Generate Power with a Stepper Motor

Are you looking to generate power at decent levels, but not sure what type of application to use?
An electric stepper motor may be the solution you are looking for.

Stepper motors can generate power from a tenth of a watt up to several watts. The following article shows how a 4-phase unipolar stepper motor is capable of creating a ½ watt of power.

The first thing to consider is the price of stepper motors. They are very cheap, just around $10 or so, plus they can be found in many old machines. However, since they are priced so well it’s not really worth taking the time to salvage one from an old computer. In addition, some of the motors you will find in these old machines may not run up to the same standards as a new motor.

Remember stepper motors generate power at low RPMs, which makes generating power an option. At just a few hundred RPMs usable power can be produced. Like wind turbines and other low RPM power sources this means the stepper motor can be driven directly from the source without having to use gearing.

generate power with a stepper motor

Reaching an efficiency level above 35% is possible. This all depends on how the motor is loaded, and a number above 35% isn’t bad considering the price of the motor.

Since gears and belts are not being used to produce the power less friction is being used. This means less power is being lost and parts are less likely to break down. Since stepper motors are brushless, the only wearing parts are the shaft against the bearings.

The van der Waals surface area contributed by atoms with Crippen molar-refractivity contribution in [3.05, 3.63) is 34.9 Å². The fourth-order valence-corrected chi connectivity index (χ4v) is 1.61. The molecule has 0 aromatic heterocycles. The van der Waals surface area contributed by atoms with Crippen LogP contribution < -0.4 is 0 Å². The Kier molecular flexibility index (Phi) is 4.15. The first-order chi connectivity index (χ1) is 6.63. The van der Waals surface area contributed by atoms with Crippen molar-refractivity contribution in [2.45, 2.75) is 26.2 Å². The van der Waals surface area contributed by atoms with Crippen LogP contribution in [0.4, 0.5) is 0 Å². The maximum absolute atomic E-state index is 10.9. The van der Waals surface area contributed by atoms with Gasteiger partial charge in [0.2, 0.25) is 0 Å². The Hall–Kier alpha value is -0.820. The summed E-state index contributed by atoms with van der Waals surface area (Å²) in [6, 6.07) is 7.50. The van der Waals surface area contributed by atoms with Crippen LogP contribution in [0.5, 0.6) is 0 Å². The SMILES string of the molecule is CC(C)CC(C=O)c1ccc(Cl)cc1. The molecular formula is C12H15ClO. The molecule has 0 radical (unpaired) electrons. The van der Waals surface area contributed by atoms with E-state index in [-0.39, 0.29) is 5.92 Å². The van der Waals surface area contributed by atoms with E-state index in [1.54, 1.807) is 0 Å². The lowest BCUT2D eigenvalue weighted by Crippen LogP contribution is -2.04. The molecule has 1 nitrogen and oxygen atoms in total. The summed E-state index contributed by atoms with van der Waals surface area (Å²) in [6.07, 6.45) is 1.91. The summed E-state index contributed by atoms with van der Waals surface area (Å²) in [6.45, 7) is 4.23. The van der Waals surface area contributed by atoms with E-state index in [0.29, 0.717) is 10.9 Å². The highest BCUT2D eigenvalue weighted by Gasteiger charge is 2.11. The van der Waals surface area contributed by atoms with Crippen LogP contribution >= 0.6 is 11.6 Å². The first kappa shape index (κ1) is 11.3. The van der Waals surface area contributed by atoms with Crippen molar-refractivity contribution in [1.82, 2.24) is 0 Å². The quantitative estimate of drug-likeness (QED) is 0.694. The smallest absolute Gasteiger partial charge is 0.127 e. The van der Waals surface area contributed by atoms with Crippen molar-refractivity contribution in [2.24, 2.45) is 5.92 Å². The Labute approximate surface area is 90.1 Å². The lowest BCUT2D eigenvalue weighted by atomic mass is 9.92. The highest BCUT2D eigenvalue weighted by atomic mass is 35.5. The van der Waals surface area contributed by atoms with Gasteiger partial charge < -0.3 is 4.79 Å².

Another reason why a stepper motor is very popular is its torque qualities.

Torque will hold the motor in exact rotational steps, even when there is no power being supplied to the motor. A high drive torque will overcome the torque resisting rotation, and will cause inefficient operation at low power levels.

This is a brief introduction on how a stepper motor can create power for different applications. More in depth articles are available throughout the web and more will be added to the site in the future. To learn more about stepper motors and how they can be used, visit the rest of the blog.


George Leger has a Masters in Electrical Engineering from Stanford University, worked in private industry pioneering surface-mount technology and in government research labs for twenty years, published several papers on surface-mount technology, co-authored papers published in national symposiums on accelerator technology, was past president of SMTA and an adjunct professor at the community college level, holds a patent, and is a certified microchip design partner, serving as a consultant to many companies developing electronic circuits.

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